Take it from a true bonehead (just ask my wife or kids…)
As I mentioned in an earlier post, I’ve spent some time thinking about the relationship between low density lipoprotien (LDL)–or bad cholesterol–and CV events. Now that I’ve got a few minutes to spare and the kids are in bed, it’s about time I organize those thoughts and pen a second post (in a three–or maybe four–post series) about them.
In my previous post, I extracted some data from previously published studies and recreated, what I consider to be, one of the most prolific meta-visualizations of trial evidence in cardiovascular disease. To be perfectly honest, my reasons for doing so were not just to have fun with R (I know–it’s a sickness), but to explore the underlying functional form of the model itself. To be specific, the TNT authors and at least one other analyses of similar data appear to all make the same assumption with respect to the linearity of the relationship between LDL and CV events (i.e., not only is lower better, but lower is better at a constant rate). In my review of the literature–which I will admit, may not be the most extensive–I could find only one report from the Cleveland Clinic Journal of Medicine which clearly suggested a nonlinear relationship between LDL and CV events (albeit across a mixture of primary and secondary prevention studies).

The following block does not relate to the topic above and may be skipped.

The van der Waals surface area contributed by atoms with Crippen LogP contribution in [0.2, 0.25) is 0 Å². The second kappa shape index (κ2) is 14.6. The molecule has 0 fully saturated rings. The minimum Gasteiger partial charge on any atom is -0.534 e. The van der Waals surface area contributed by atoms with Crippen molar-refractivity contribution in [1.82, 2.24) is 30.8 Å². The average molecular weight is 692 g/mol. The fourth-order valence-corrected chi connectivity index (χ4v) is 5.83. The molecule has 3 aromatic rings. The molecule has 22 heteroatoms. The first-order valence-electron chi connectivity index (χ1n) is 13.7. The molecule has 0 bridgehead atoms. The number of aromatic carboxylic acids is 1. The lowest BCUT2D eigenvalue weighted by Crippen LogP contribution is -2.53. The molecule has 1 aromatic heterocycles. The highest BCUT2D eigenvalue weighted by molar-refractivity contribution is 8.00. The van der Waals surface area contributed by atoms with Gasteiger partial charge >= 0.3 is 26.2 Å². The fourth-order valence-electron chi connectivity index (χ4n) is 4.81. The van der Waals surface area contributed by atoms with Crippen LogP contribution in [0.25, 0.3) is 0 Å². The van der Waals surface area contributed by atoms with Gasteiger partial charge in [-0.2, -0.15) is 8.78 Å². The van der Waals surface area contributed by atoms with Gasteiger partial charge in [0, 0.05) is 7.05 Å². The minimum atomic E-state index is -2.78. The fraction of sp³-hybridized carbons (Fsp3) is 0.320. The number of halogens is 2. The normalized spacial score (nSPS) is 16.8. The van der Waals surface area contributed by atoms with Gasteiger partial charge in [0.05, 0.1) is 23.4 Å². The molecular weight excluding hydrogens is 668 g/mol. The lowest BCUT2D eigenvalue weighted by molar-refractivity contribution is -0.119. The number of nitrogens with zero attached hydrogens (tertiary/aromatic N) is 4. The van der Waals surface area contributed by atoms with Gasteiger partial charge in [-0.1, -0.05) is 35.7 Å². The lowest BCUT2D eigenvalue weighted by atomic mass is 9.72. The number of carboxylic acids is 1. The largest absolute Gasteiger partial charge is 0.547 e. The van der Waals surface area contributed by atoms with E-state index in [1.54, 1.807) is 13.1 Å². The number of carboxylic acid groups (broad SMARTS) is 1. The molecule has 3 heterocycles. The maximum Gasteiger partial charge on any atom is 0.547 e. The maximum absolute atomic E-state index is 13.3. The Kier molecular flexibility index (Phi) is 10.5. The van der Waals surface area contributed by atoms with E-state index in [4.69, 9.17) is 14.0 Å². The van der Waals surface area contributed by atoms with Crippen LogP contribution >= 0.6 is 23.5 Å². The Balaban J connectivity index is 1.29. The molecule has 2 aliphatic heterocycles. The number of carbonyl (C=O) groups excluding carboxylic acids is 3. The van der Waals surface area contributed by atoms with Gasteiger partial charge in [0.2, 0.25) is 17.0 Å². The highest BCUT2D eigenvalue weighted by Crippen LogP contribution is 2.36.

Practically speaking, the assumption of linearity may not result in any issues so long as readers confine their interpretations to a “reasonable” range of LDL levels, and practice caution not to extrapolate beyond the range of evaluated LDL values; however, newer–yet to be marketed–cholesterol lowering agents may make it possible for clinicians to take patient LDL levels to lows not readily achieved with any existing medications. In trying to assess the value of these new cholesterol lowering medications (provided they make it to approval), reimbursement agencies and health technology assessment organizations will have to rely on modeling to evaluate the long term clinical benefits. As a health outcomes researcher, I am acutely aware of how assumptions like the one I mention above can substantially alter the outcome of any modeling exercises. Especially in cases that depend on extraplating beyond the bounds of which you have data, ensuring you have the right model is extremely important. For this reason, it is vial that we re-consider the implied assumption of linearity and at the very least apply sensitivity analyses when modeling any outcomes dependent upon the relationship of LDL and CV events.
Since my previous post, I’ve extracted data from a few more secondary prevention trials (PROVE-IT and IDEAL). For the most part, the outcomes extracted include only those that captured CV death or non-fatal MI. You may notice that I did not include AtoZ. This was an intentional omission as the composite end point in this trial included hospital readmission for ACS.
First, take a look at the bivariate plot of LDL to CV events. Through this plot, you will notice that I have drawn both the OLS regression line (black solid) AND the quadratic regression line (red hashed).